A corporation may sue and be sued in any court of law and equity.

With regard to railroads, canals, and all transportation and
transmission companies, the State Corporation Commission has all
the power and authority formerly belonging to the office of
railroad commissioner; examines them as to their condition, the
causes of accidents, etc.; requires changes and improvements;
contracts with them for the conveyance of convicts, lunatics, etc.

Every railroad company in Virginia has a charter from the State,
in which are stated certain conditions on which, in the interests
of the people, they must carry on their business. It is the duty
of the Commission to examine the railroads from time to time to
see that they are operated in such a way that there shall be no
danger to the people who travel upon them.

To contract is to make an arrangement or a bargain for some work
to be done. The Commission makes contracts with the railway
companies for carrying convicts to prison from the place in which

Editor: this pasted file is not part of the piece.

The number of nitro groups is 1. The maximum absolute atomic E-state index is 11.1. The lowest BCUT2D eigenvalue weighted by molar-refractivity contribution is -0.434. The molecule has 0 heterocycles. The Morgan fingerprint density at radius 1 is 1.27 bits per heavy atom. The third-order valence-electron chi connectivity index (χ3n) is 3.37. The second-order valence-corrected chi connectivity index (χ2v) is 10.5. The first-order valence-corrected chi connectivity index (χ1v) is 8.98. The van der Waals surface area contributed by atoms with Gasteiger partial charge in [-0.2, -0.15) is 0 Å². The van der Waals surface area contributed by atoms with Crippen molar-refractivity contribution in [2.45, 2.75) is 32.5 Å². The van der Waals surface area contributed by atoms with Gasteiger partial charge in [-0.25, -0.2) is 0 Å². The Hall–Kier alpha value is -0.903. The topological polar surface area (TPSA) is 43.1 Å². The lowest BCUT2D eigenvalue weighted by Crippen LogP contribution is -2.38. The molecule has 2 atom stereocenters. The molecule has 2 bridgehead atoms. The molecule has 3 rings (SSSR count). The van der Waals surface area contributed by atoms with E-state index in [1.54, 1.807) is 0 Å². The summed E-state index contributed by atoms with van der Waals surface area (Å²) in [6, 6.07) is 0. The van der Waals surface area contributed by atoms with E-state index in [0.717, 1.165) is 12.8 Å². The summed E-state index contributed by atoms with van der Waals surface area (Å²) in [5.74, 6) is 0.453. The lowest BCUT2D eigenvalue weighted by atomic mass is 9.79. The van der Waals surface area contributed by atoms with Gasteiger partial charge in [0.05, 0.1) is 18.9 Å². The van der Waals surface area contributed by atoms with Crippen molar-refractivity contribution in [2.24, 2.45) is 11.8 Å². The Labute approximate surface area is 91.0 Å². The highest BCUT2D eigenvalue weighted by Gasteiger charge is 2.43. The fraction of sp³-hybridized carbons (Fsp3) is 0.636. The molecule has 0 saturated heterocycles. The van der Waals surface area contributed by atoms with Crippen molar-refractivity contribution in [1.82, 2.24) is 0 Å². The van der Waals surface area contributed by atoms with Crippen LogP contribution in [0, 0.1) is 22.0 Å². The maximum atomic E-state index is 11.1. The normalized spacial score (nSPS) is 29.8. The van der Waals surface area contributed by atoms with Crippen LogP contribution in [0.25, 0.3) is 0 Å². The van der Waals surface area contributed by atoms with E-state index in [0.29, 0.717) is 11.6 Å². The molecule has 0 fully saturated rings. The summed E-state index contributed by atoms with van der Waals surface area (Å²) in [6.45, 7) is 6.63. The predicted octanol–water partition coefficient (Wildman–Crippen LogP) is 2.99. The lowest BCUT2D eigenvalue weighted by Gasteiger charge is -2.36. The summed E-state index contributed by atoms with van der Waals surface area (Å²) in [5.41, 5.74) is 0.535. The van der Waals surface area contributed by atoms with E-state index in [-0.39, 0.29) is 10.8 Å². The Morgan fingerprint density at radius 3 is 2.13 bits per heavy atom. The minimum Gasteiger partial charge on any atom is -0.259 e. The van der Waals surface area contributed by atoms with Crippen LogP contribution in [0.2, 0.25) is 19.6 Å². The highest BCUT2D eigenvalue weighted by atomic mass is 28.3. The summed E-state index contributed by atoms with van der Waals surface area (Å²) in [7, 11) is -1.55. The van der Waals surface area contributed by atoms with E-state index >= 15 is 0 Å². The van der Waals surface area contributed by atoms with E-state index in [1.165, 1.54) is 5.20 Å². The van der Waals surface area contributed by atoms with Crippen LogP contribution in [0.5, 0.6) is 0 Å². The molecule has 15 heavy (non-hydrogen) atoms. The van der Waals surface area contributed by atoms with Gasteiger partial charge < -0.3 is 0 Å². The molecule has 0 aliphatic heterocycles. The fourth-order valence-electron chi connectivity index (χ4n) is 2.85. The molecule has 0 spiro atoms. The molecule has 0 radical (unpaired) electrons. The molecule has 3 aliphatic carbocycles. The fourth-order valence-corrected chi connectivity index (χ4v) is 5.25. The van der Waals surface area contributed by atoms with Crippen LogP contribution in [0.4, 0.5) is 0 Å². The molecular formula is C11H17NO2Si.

they are tried and convicted, and for carrying lunatics to the
asylum or hospital in which they are to be confined.

With regard to internal improvements in which the State is
interested, the Commission has all the authority formerly
exercised by the Board of Public Works; appoints State directors
and State proxies for works in which the State is interested;
keeps a register of all property belonging to the State;
represents the State in relation to all corporations whether as a
stockholder, creditor, mortgagor, or otherwise.

Internal improvements are public works of various kinds for the
improvement of the State, such as railroads, canals, highways.
Money of the State may be invested in the capital of corporations
carrying on internal improvements, and it is the duty of the
Corporation Commission to watch and protect the interests of the